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If you’ve noticed that mainstream environmental news tends to be increasingly negative and concerning, you’re not alone. And to be fair, there are lots of environmental issues to be concerned about – so it’s natural that these issues, such as forest fires, floods, and increasing carbon dioxide levels in the atmosphere, are being reported on.

It is true that this type of environmental reporting can be effective. Especially for those who may be unaware of how serious the issue of climate change is. But for the rest of us who are aware of these issues and are taking steps to live more sustainably, being constantly bombarded with negative news can be exhausting, and even depressing.

In fact, it might even be increasing your eco-anxiety. Eco-anxiety is often defined as a chronic fear of environmental doom which stems out of a place of deep caring for the planet and its inhabitants. To learn more about eco-anxiety, check out episode 5 from my Live.Well.Green Podcast “Strategies for Combatting Eco Anxiety,” or this article.

In addition to these two resources, you might also want to consider modifying the news sources and social media posts you are paying attention to. While it is important to be aware of what issues are going on in the world, it doesn’t have to be all doom and gloom all the time!

In reality, there are also plenty of positive and successful actions that are being taken to improve the state of the natural environment. Maybe it’s time we highlight and pay attention to these successes in order to inspire individuals, companies, organizations, and governments to take environmental action.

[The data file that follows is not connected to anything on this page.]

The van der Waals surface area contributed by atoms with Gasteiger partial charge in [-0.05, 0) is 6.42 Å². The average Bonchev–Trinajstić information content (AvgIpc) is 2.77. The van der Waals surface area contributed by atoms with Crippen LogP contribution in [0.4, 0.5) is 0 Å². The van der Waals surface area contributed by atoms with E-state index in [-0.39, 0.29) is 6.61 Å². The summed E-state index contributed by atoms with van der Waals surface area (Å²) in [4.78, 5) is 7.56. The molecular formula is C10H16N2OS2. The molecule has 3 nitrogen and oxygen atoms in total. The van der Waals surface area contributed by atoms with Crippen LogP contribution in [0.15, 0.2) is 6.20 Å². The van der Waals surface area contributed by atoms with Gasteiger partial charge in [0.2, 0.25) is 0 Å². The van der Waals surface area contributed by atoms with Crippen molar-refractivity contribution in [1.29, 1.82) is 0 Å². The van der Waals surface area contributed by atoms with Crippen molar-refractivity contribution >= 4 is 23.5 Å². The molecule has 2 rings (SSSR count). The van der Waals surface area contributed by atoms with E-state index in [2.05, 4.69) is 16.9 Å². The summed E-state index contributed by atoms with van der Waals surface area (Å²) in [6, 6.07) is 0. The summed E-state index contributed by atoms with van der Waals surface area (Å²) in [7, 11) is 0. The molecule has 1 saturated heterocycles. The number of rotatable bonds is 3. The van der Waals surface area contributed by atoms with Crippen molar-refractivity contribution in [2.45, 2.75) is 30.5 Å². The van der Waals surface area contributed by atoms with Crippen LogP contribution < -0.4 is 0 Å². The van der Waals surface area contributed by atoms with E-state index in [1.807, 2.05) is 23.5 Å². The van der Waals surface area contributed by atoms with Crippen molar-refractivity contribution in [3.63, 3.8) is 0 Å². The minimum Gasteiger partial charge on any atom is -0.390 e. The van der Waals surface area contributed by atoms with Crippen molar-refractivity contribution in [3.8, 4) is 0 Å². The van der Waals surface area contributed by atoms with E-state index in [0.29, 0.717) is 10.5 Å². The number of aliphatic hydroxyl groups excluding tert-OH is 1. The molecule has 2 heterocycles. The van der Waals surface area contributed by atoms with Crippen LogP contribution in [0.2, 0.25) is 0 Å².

That is exactly what the Earth Optimism movement aims to achieve. This movement focuses on broadcasting all the positive technological advances and ecological success stories in order to give people hope that we can tackle environmental challenges.

How Earth Optimism came to be

The Earth Optimism movement can be attributed to reef biologist Nancy Knowlton. While teaching an intensive summer course on marine biodiversity and conservation at the Scripps Institution of Oceanography in 1988, Knowlton realised that it was important to teach her students not only about what wasn’t working, but what was as well.

Knowlton’s reasoning behind her shift to optimism is that:

“Doom and gloom without any solutions tends to lead to apathy and inaction. Social scientists have known for a really long time that if you give people large problems, but don’t present them with ways of coping with them or addressing them then they tend to not care.”

So, Knowlton began organizing symposia and creating small workshops that educate people about all the ocean conservation success stories. On World Oceans Day in 2014, Knowlton and Elin Kelsey, an environmental scholar, author of children’s books and an ocean advocate, launched a twitter campaign at the end of their joint workshop called #OceanOptimism. #OceanOptimism asked people to share success stories about the ocean.

From there on, #OceanOptimism has expanded to become #EarthOptimism, thanks to the conservation communities at Smithsonian, Cambridge University, and Oxford University that hosted Earth Optimism Summits.